If you remember (and obvi you do because you have committed all my blog posts to your photographic memory duh), I also named Fargo the best series of 2014, but this second cycle managed — somehow –to improve on the first year in virtually every way, despite the fact that there were no discernible places where we detected the need for improvement in the first place. Jesse Plemons and Kirsten Dunst as Ed and Peggy Blumquist serve as excellent centerpieces, while Patrick Wilson turns in maybe his finest performance as Lou Solverson, and I’ve never felt more endeared to Ted Danson as I did here.  These people, and so many more, ricochet off one another in surprising ways, which is yet another of Fargo‘s strengths: allowing the characters to dictate the direction of the plot.


But, lest you fear that the increasingly complicated and intersecting plot doesn’t leave time for the wonderfully weird diversions we saw in the first season, rest assured, Fargo still retains its strangeness: Bruce Campbell as Ronald Reagan, for instance, or those symbolically recurring UFOs, the meaning of which we could debate at length in future blog posts. Oddly enough, these fit in perfectly with the world the show creates.

The confidence Fargo exudes is infectious.  While season one acted like a jazz riff on the original film, with winks and nods to the source material peppered throughout, Hawley used all he’d learned from the outstanding first cycle to tell his very own crime story and, in so doing, has created a television masterclass.  Funny, moving, surprising, and completely satisfying, Fargo claimed my top spot because there’s not a single misstep or moment I would have changed.  It was, in short, the closest thing to television perfection we saw in all of 2015.  Ya, you betcha!


Thanks so much for sticking around for my little project here.  I hope you enjoyed!

Top 20 Shows of 2015, Vol. 19: #2

I never thought I would utter this sentence, but here it goes: I’m prepared to announce the television equivalent of Joe Biden. #tvpolitics That’s right!  The reveal of the second best series of 2015 has, at last, dawned, so get ready to have your mind blown.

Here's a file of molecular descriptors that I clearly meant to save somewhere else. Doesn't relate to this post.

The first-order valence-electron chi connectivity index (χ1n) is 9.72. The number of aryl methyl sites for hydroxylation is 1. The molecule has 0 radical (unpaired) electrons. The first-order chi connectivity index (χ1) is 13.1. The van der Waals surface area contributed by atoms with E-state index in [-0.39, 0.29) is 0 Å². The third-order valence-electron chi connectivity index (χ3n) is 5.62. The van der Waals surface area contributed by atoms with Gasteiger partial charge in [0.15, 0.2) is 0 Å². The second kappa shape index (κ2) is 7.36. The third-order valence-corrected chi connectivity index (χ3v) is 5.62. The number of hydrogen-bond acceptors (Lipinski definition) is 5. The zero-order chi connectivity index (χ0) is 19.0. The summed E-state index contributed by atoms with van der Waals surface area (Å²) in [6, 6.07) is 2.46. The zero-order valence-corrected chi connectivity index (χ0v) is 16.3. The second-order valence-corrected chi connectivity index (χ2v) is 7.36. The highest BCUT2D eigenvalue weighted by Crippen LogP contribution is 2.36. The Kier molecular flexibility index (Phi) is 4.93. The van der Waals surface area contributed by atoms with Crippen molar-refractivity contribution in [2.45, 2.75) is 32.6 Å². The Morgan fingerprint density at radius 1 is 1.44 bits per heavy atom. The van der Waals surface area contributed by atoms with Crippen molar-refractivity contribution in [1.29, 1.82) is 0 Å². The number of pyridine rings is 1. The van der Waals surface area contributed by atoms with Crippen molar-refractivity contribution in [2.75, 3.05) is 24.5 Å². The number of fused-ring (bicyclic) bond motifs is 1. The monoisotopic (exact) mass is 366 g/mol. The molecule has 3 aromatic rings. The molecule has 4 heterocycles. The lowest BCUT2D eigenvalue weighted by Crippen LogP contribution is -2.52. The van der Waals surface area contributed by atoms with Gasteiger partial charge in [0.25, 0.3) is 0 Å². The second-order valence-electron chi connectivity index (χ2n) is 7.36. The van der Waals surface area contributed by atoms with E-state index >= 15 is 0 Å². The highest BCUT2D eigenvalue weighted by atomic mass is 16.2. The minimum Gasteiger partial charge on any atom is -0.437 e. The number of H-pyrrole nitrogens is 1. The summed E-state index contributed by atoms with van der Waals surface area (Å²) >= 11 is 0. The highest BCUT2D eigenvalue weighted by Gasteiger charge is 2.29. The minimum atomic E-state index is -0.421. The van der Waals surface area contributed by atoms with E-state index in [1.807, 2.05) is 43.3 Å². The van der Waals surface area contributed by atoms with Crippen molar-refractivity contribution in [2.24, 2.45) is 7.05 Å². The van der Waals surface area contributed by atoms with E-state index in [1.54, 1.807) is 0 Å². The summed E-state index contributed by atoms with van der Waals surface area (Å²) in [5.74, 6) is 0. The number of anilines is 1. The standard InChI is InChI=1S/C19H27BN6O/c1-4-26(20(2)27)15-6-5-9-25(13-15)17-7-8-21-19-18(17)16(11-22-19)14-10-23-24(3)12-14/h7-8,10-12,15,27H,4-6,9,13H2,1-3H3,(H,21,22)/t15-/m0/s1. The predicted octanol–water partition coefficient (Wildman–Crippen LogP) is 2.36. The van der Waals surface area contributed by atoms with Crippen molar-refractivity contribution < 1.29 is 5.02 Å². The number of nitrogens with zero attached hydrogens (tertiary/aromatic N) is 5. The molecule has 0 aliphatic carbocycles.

And the silver medal goes to…


#2: Review

Television’s best kept secret (unless you know me personally, which means I have harangued you until you agreed to watch so I would go and take my crazy elsewhere), Andy Daly’s Review has perfected the serialized sketch show. He plays Forrest MacNeil, a critic doling out up to five stars for real-life experiences — suggested through viewer write-ins — rather than films or restaurants.  Last year, his dedication to his show ruined his life: when asked to review divorce, for instance, he divorced his wife — then ate a triumphant thirty pancakes.  But this year, we get even deeper inside Forrest’s head, and — in getting to know what makes him tick — we come to understand him as well as TV heavyweight characters like Walter White and Tony Soprano. Daly’s created one pathological dude here, and we should all be so, so thankful.


The deeper down the rabbit hole Forrest tumbles, the more darkly hilarious Review gets.  In the premiere episode, Forrest and his assistant A.J. Gibbs introduce a season two wrinkle: the veto.  In a moment of atypical reflection, Forrest reveals that there are some reviews even he should have the option to pass on, so when the veto gets its reveal in the premiere, we know it’s bound to pop up later in the season. To no one’s surprise, Forrest’s squandered vetoes force him to ultimately review “murder,” and we’re laughing hysterically at the depths this show and character will plumb.  What makes Review such a miracle is that it is both the darkest and funniest show on television, a near-impossible balancing act pulled off flawlessly.

Along the way, Forrest reviews, to outlandish and gut-busting effect, having the perfect body, leading a cult, giving something six stars, relinquishing decision-making to a Magic 8 Ball, curing homosexuality, getting embroiled in a conspiracy theory, living as a little person, and more.  All other comedies — network, cable, or otherwise — can and should take note of Review‘s massive accomplishment because, in my mind, no other sitcom is in the same league.  Transforming the very nature of television comedy? Five stars.


Tomorrow’s the big one, folks: numero uno!  My apologies for my bilingual diatribe, but I’m excited.  Sorry I’m not sorry!  See you tomorrow!

Top 20 Shows of 2015, Vol. 18: #3

Can you feel the anticipation crackling in the air?  That’s what happens when bronze medals are on the verge — nay, the precipice — of distribution.

Let me say that the three final shows that top this list are separated only by the slightest of margins, and those margins come down to my personal taste.  The quality of all three is, to my mind, unimpeachable, so you might quibble with my ordering here even more than before, but we’ll get through this.  I believe in the strength of our relationship, tbh.

Anyhow, here we go: the bronze medal winner of my #top20in20 list goes to…


#3: The Leftovers

Let me begin by saying that season one of this HBO series was not my favorite.  I appreciated what Damon Lindelof and Tom Perrotta were going for in their adaptation of Perrotta’s novel  — namely, a  riff on loss and the process of letting go — but the trail they blazed did not grab me.  It seemed self-indulgent in its intentional obtuseness, the symbolism evoking a sense of wtf-ery without any kind of payoff or falling flat in its clumsy execution (that damn bagel, for instance).  When the season ended, I did not intend to pick it up again.